I’m not so sure that these dress codes are serving that purpose so well. Maybe it’s time for the school dress code policies to grow up.

We need to remind our schools. These girls are more than their physical appearance. They are more than temptations. They are more than distractions. By the looks of these protests, they are much more. They are a force to be reckoned with.

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“Yesterday, lost in a crowd, yesterday lost in a crowd, I was lost…. now I’m found.  Yesterday I was lost, and you kicked me some food. Boy it was nice, to be here with you.”

-Rusted Root, Lost In A Crowd

My childhood was one long awkward period. Most people have a few awkward years, I had about a decade. I was a total tomboy who didn’t care about clothes or looks. By the time I entered Middle School in 7th grade, I started to notice boys and decided I should get with the program. This also happened to be when I found out that I had severe scoliosis and would have to wear a not so cute back brace. This lovely accessory consisted of a hard plastic shell that wrapped around my torso, covering everything from my shoulder blades to my hip bones. It was not subtle or discreet. Big shirts and sweaters did little to camouflage what could best be described as a large plastic turtle shell.

I was a good patient, I wore the brace for the prescribed amount of time, 23 hours a day. I could only take it off to shower and do my back exercises. I tried to make the best of it. Luckily, the kids at school were pretty cool about it. For some reason they spared me of any kind of harassment. They actually were pretty supportive.

Still, I had a decent amount of self pity. I rarely ever voiced it, but I definitely thought it and felt it. I was pissed that I had to wear this thing, I hated that it cut into the top of my thighs every time I sat in a chair, causing my legs to go numb. I hated that it made me look like a hunchback. I hated that I had sweat trickling down my back even in the dead of winter. I hated that when lying down I could barely get up without someone’s help. I hated the two giant velcro strips that held it in place across my stomach. In all, I really just hated everything about it.

Every few months we had the pleasure of meeting with the doctors to hear how everything we were doing was not working. The S shaped curve of my spine was getting worse. Surgery started to come up more each visit.  I wouldn’t say I sulked when we went to these appointments, but I was not my usual chatty self. I basically buried my nose in a book and tried to ignore my surroundings.  One day I looked up from my book long enough to notice a little girl bouncing around the waiting room, talking animatedly to anyone who would listen. She was about 5 years old and all the nurses loved her.  She seemed to know everyone in the office.  A nurse confided in us that the little girl’s spine was so severely curved that it was in danger of crushing her lungs and heart if it wasn’t corrected. A case like hers at such a young age was extremely rare. Surgery basically stunts the growth of the torso, and the doctor’s weren’t sure how to proceed.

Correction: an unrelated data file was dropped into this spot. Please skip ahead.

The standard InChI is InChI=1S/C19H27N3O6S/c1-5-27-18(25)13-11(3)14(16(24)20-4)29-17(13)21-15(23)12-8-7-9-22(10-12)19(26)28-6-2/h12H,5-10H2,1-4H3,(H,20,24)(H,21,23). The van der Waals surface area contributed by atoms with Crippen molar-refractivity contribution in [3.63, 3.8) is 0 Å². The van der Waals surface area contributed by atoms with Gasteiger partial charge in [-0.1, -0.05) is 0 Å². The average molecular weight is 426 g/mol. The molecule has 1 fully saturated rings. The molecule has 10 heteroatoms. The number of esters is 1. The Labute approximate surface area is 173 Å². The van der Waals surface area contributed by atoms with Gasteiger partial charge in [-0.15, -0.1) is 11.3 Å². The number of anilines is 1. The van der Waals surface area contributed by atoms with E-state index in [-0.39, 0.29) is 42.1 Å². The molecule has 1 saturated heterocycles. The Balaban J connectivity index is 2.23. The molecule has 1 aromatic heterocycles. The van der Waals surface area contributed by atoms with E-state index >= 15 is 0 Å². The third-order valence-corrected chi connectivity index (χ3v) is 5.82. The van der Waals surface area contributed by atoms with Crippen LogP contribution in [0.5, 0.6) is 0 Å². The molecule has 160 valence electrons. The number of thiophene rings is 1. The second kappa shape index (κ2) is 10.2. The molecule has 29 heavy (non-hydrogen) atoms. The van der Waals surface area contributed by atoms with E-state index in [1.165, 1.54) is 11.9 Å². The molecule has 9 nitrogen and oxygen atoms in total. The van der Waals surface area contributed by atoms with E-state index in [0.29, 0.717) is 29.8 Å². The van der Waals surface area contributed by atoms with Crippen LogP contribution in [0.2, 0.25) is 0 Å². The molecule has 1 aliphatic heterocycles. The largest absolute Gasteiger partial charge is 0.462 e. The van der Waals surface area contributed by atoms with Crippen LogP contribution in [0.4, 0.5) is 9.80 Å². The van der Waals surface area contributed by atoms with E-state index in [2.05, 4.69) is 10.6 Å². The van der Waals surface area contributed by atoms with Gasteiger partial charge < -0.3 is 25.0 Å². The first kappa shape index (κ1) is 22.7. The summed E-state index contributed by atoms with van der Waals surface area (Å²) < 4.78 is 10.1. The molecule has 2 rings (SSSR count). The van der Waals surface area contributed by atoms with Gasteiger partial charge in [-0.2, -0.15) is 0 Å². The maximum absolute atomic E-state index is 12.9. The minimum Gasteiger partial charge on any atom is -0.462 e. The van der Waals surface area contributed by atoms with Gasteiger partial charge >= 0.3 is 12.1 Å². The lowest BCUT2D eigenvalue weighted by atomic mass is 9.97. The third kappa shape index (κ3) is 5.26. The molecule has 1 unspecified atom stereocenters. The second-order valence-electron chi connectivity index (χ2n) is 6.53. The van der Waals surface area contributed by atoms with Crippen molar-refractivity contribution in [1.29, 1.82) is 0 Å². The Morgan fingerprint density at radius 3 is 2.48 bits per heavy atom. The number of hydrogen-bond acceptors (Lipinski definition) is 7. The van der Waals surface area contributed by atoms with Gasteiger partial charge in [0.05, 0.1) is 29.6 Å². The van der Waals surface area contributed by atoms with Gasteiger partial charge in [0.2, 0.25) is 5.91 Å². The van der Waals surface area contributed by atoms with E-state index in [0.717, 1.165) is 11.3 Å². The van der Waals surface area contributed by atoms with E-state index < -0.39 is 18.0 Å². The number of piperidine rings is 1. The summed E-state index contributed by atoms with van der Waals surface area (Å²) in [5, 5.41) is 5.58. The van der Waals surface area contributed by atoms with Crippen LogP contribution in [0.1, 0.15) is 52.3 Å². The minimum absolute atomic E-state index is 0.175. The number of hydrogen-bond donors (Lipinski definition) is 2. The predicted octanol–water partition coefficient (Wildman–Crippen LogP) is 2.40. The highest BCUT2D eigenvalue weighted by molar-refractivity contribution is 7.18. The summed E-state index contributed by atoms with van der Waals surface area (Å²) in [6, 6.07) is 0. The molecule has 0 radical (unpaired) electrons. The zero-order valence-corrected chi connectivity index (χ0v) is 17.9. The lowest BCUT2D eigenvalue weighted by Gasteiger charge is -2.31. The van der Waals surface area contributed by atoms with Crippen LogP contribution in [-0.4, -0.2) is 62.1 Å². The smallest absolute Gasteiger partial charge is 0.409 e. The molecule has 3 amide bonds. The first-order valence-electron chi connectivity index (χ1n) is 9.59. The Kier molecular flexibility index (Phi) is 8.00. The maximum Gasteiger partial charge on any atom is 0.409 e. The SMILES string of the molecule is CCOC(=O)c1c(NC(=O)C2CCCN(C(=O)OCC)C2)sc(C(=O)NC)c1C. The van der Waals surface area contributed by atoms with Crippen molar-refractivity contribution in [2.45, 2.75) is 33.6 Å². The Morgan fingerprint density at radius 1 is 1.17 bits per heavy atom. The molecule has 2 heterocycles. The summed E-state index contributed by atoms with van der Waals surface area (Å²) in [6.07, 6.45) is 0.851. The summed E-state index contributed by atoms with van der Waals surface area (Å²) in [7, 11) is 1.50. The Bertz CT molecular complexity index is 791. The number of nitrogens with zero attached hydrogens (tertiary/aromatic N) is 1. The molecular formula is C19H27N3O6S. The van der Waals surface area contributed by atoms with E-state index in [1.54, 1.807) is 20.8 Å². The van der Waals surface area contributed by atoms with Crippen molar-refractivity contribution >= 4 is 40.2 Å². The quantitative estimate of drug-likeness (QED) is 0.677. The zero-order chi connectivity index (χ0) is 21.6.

It wasn’t long after we learned about this little girl that the doctors informed us that I would have to have the surgery. Even though it wasn’t unexpected, this was not what we wanted to hear. The doctors started detailing the ins and outs of surgery, risk of paralysis, two weeks in the hospital, a cast for six months. At some point I stopped listening. All I could think was  that I wore that  *$#@-ing brace for over a year for nothing…”  Mom and I had a tearful moment in the car after that appointment. After we hugged each other and cried,  I remember thinking about the little 5 year old in the waiting room. The adorable little girl who walked around like she owned the place and knew all the nurses and staff by name. She was this little spunky ray of light in a dreary institutional office. She was also going to have the surgery. Except her growth was going to be stunted at the age of five. They didn’t know what would happen after that.   Even though I was scared and I knew my Mom was scared, I also knew that I would be ok. That little girl had a much rougher road ahead of her and no one could tell those parents that their daughter would be ok.

The surgery took 8 hours. They placed a steel rod from the top of my spine to my tail bone, tightened it with screws at each end to instantly lengthen and un-curl the S shaped curve of my spine. Everything went well. But the pain was beyond description.  Every nerve in your body is attached to your spine. My entire spine had been tampered with in a somewhat brutal way. There was no part of my body that wasn’t screaming in pain.

Probably the worst part of the whole experience was when the nurses would come in to my room to turn me. I had to be turned over every two hours to prevent bed sores. The bed I was in was a special bed designed specifically for these kinds of surgeries. It was a narrow bed, and when it was time to be turned over, the nurses would lay an identical bed on top of me, clamp a large wheel down and lock the two beds together, with me in the middle, unable to breath. They would then spin the wheel until I was rotated to the opposite position. Not only was this ridiculously painful, but it had to happen 12 times a day.  Once I became lucid enough to know what was going to happen, I would start to panic whenever I saw two nurses enter the room. Two nurses meant I was being turned.